Paceville and Mrieħel are among six localities earmarked for high-rise buildings taller than 10 floors, under a new policy published by the planning authority yesterday.

Commercial towers will be considered in Marsa, Gżira and Mrieħel, while the Qawra peninsula, Paceville and the Tigné peninsula have been earmarked for tall buildings used for residential or tourism purposes.

The policy was launched for consultation in November when the area was still under the responsibility of Michael Farrugia, who then turned over the sector to Parliamentary Secretary Michael Falzon in the January reshuffle.

Originally, Pembroke was earmarked for high-rise buildings but it was dropped during the consultation. Mrieħel was introduced instead, specifically on the government’s request.

Developers will have to forfeit half of their land and turn it into a public open space. On top of that, only sites that are completely detached – surrounded by existing or planned streets – will be considered.

For the first time, the policy also bans any high-rise development in Gozo, urban conservation areas, such as village cores, land that falls outside development zones, and ridges.

The inclusion of ridges in the list of places out of bounds for tall buildings comes in the wake of a public outcry at the approval of a 15-floor mega development on the Xemxija ridge in Mistra.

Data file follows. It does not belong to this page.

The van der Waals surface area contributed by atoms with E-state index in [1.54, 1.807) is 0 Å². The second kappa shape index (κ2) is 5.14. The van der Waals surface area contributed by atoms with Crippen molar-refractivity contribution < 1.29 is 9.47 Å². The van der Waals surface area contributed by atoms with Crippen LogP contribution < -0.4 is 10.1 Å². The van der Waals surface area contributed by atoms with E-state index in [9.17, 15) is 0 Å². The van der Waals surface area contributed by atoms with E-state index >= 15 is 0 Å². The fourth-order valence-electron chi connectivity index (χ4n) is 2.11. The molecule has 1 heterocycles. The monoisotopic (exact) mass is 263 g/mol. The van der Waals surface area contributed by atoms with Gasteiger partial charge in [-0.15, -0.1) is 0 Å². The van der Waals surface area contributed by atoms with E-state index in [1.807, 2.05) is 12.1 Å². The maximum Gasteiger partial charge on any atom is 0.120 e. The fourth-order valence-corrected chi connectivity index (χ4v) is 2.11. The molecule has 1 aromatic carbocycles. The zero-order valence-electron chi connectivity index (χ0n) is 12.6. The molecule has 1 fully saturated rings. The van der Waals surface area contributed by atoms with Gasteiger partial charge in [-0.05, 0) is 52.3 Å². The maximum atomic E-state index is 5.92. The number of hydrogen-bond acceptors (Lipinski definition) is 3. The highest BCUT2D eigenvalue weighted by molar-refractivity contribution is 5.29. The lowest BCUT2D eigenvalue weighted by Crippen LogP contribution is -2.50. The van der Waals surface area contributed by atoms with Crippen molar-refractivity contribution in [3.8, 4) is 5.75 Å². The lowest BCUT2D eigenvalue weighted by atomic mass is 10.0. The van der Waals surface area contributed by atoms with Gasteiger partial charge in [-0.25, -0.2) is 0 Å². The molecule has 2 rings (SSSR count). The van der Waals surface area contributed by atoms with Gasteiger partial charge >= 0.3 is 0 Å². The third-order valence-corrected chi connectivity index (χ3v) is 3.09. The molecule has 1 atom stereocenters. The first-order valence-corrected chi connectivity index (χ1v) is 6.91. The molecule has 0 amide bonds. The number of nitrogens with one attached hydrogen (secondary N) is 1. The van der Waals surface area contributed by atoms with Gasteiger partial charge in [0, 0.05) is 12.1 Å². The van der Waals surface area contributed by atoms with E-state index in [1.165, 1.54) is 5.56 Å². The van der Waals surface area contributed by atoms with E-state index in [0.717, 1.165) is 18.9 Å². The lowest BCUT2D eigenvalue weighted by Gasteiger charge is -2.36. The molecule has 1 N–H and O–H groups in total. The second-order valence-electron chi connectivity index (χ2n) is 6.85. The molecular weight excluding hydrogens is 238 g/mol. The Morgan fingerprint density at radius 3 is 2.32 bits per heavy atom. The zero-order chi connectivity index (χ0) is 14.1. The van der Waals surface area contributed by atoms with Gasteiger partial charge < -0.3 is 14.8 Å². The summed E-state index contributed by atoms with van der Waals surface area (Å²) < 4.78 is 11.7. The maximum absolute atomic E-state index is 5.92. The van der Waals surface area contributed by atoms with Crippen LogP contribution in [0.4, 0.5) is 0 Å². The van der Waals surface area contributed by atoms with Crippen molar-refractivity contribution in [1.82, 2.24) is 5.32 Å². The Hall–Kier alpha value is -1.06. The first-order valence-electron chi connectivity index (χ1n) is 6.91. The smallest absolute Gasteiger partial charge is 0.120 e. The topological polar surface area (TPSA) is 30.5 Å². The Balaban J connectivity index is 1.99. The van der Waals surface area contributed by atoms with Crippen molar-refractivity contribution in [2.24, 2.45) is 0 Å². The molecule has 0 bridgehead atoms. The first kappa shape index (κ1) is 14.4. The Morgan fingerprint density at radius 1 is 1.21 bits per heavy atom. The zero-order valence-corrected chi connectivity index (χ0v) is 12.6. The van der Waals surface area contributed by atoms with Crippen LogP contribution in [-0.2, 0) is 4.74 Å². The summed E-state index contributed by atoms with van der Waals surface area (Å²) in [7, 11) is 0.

Need for quality design emphasised

The planning board argued that it had its hands tied by a previous preliminary permit, which actually approved a 17-storey building. The authority’s Ombudsman had disagreed, saying Mepa was within its rights not to issue the permit but nothing came of that.

The government, however, pledged to ban tall buildings on ridges from then on.

The policy generally also emphasises the need for “quality design” such that high rises can become “icons of architectural quality”. However, past experience has shown that this is a very subjective exercise and similar language in previous policies regulating towers rarely translated into reality.

Besides tall buildings, the policy also sets new parameters for medium-sized buildings and the use of what is known as the floor area ratio policy. This is a formula which allows developers to build higher than the limit established in the local plans, as long as they forfeit a part of their land to landscaping.

Medium-sized buildings, defined as being less than 25 metres or approximately eight to nine floors, will be allowed in St Julian’s, Sliema, Gżira, Msida, Pietà, Marsa, the urban areas of Buġibba, Qawra, St Paul’s Bay, Marsascala and the Freeport area. Moreover, the use will be restricted to offices.

The Opposition’s representative on the Mepa board, Ryan Callus, generally welcomed the policy, pointing out that a number of points he had lobbied for were taken on board.

“We insisted that the landscaped areas around tall buildings should be public space, for instance, and I’m happy to note this was taken on board.” He also welcomed the ban on tall buildings in Gozo and conservation areas.

However, he was critical of the inclusion of Mrieħel. “We feel that tall buildings should be concentrated in specific places for the sake of Malta’s skyline and the inclusion of Mrieħel goes against this because there are no high-rise blocks there,” he said.

Moreover, the industrial area was included on the government’s request after the consultation was over.

“I think, the process should have been followed better and people should have been consulted specifically about this,” Mr Callus said.

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